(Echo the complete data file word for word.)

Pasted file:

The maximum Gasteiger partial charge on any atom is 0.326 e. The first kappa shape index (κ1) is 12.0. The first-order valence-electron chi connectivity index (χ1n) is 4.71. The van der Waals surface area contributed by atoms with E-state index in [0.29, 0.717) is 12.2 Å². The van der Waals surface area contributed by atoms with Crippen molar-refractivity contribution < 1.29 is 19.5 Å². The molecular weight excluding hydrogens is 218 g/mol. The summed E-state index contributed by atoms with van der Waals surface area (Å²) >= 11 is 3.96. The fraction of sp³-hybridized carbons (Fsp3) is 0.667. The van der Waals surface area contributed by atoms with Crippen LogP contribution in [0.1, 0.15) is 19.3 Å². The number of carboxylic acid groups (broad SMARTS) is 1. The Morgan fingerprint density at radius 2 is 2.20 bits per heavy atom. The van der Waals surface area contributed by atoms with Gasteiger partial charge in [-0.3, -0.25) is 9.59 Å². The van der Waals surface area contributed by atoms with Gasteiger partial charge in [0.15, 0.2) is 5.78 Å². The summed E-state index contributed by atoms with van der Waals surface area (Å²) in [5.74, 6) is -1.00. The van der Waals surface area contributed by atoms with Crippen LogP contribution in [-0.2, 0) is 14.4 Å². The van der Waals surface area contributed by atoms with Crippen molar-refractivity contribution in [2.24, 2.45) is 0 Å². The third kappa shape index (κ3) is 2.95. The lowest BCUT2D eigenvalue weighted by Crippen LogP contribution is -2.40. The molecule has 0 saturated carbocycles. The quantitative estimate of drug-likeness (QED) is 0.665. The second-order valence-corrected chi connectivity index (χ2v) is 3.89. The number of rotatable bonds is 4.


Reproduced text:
The maximum Gasteiger partial charge on any atom is 0.326 e. The first kappa shape index (κ1) is 12.0. The first-order valence-electron chi connectivity index (χ1n) is 4.71. The van der Waals surface area contributed by atoms with E-state index in [0.29, 0.717) is 12.2 Å². The van der Waals surface area contributed by atoms with Crippen molar-refractivity contribution < 1.29 is 19.5 Å². The molecular weight excluding hydrogens is 218 g/mol. The summed E-state index contributed by atoms with van der Waals surface area (Å²) >= 11 is 3.96. The fraction of sp³-hybridized carbons (Fsp3) is 0.667. The van der Waals surface area contributed by atoms with Crippen LogP contribution in [0.1, 0.15) is 19.3 Å². The number of carboxylic acid groups (broad SMARTS) is 1. The Morgan fingerprint density at radius 2 is 2.20 bits per heavy atom. The van der Waals surface area contributed by atoms with Gasteiger partial charge in [-0.3, -0.25) is 9.59 Å². The van der Waals surface area contributed by atoms with Gasteiger partial charge in [0.15, 0.2) is 5.78 Å². The summed E-state index contributed by atoms with van der Waals surface area (Å²) in [5.74, 6) is -1.00. The van der Waals surface area contributed by atoms with Crippen LogP contribution in [-0.2, 0) is 14.4 Å². The van der Waals surface area contributed by atoms with Crippen molar-refractivity contribution in [2.24, 2.45) is 0 Å². The third kappa shape index (κ3) is 2.95. The lowest BCUT2D eigenvalue weighted by Crippen LogP contribution is -2.40. The molecule has 0 saturated carbocycles. The quantitative estimate of drug-likeness (QED) is 0.665. The second-order valence-corrected chi connectivity index (χ2v) is 3.89. The number of rotatable bonds is 4.